Saturday, April 30, 2016

Chocolate or Vegetables?

More then once I've heard that keeping a journal is an emotionally therapeutic activity.  Now that I'm writing an almost-daily blog, I find it provides self nurturing therapy much like journal-ing. Not only does blogging cause me to explore deep feelings and sort out internal conflicts but it satisfies my intense need to write.

Writing novels is very rewarding, but the process--from beginning to end--is grueling and can take many months. In blogging, I intentionally try to keep my blog posts short and to the point. I don't have to concern myself with issues like character development or point-of-view. Blogging doesn't require research or editing. Best of all, I don't have to write and submit a synopsis to the publisher. I guess you could call it a self-indulgent way of writing. It's like choosing chocolate over vegetables.

In my opinion, self-indulgence has gotten a bad reputation. Somewhere during the process of growing up, we were told that taking care of our own needs is selfish.  It has taken nearly a lifetime for me to learn that self-nurturing is healthy. I've finally learned that the best way to help others is to take care of my own needs first. It's like when the flight attendant instructs parents to place the oxygen mask over their mouths before administering oxygen to their children.

I am much more able and willing to love and help others when I love and nurture myself first. Healthy self-care does not make us lazy or narcissistic or self-centered.  As in choosing whether to eat chocolate or vegetables, it's a matter of balance. Yes, I can have chocolate every day, but there's a big difference between eating a whole bag of Hershey's kisses instead of vegetables and eating two Hershey's kisses after a serving of vegetables.   

Friday, April 29, 2016

Rainy Days

I love rainy days, especially when I can stay home, snuggle with my favorite fleece throw and write (or read). I sit in my big, green chair with a steaming cup of coffee listening to the steady "pitter, patter, pitter, patter" of droplets falling against the window.  Rain smells clean, like air from a dryer vent.  I imagine it washing the trees of their pollen dust and hydrating the thirsty birds and flowers.

Rain reminds me of God's infinite mercy.  We walk through sunny days easily, taking for granted the beauty of creation and the bounty of God's provision.  The sun's warming rays fill us with confidence, gratitude, and hope.  But we can't count on every day to bring sunshine.  Eventually the gray clouds of anxiety, pain or grief make their way into our lives.  They cannot be avoided.  That's when we turn to God. Finally, in desperation, we cry, "Help me!"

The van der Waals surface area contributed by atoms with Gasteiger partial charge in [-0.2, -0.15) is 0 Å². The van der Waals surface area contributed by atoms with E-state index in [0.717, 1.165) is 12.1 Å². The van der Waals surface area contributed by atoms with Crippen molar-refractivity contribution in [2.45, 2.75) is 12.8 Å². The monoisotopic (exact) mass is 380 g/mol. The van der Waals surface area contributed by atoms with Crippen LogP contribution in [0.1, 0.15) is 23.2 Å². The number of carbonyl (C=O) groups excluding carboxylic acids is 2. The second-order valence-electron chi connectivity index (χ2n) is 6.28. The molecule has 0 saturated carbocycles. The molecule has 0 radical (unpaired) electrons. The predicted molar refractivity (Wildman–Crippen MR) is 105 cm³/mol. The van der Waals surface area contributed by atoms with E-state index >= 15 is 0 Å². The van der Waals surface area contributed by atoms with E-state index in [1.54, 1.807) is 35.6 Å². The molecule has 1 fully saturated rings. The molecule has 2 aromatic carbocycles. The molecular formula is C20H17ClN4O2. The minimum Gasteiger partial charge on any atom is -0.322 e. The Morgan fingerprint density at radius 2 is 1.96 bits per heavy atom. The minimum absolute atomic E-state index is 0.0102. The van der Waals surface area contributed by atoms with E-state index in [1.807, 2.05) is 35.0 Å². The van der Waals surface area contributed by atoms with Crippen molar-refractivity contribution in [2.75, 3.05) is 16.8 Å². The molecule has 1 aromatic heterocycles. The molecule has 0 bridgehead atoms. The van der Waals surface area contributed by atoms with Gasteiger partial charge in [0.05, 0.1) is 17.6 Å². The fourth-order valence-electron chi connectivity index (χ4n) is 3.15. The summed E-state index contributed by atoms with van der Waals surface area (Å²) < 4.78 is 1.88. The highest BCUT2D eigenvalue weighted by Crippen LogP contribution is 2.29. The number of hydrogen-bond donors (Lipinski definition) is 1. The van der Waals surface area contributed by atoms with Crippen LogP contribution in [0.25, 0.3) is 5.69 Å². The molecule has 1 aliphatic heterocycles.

What if we didn't wait for challenging times to thrust us into awareness of God's presence?  What if we acknowledged our higher power every day, creating time and space for daily dialogue?

When I spend precious time alone with God, not only praying but also listening, I hear Him cautioning me not to become too self-sufficient. Ego tempts me to think I can handle life on my own with my own strength, intelligence, logic and sheer will, but Ego makes me vulnerable to false pride and ultimate failure.

Rainy days remind me to rest in God's infinite mercy every day, to trust in His promise to never leave me or forsake me.  Only a loving Holy Spirit can wash away the stench of fear and uncertainty. When the dark clouds of life's challenges threaten to overpower me, it is God's infinite mercy that restores my parched and weary soul.


Wednesday, April 27, 2016


Children love me.  How do I know it?  They willingly share all of their nasty germs with me.  Once again I find myself coughing my lungs out.  I have been sick more than I have been well this year, it seems. After forty-five years of teaching children, shouldn't I be immune to every vile contagion ever concocted by their devious little minds by now?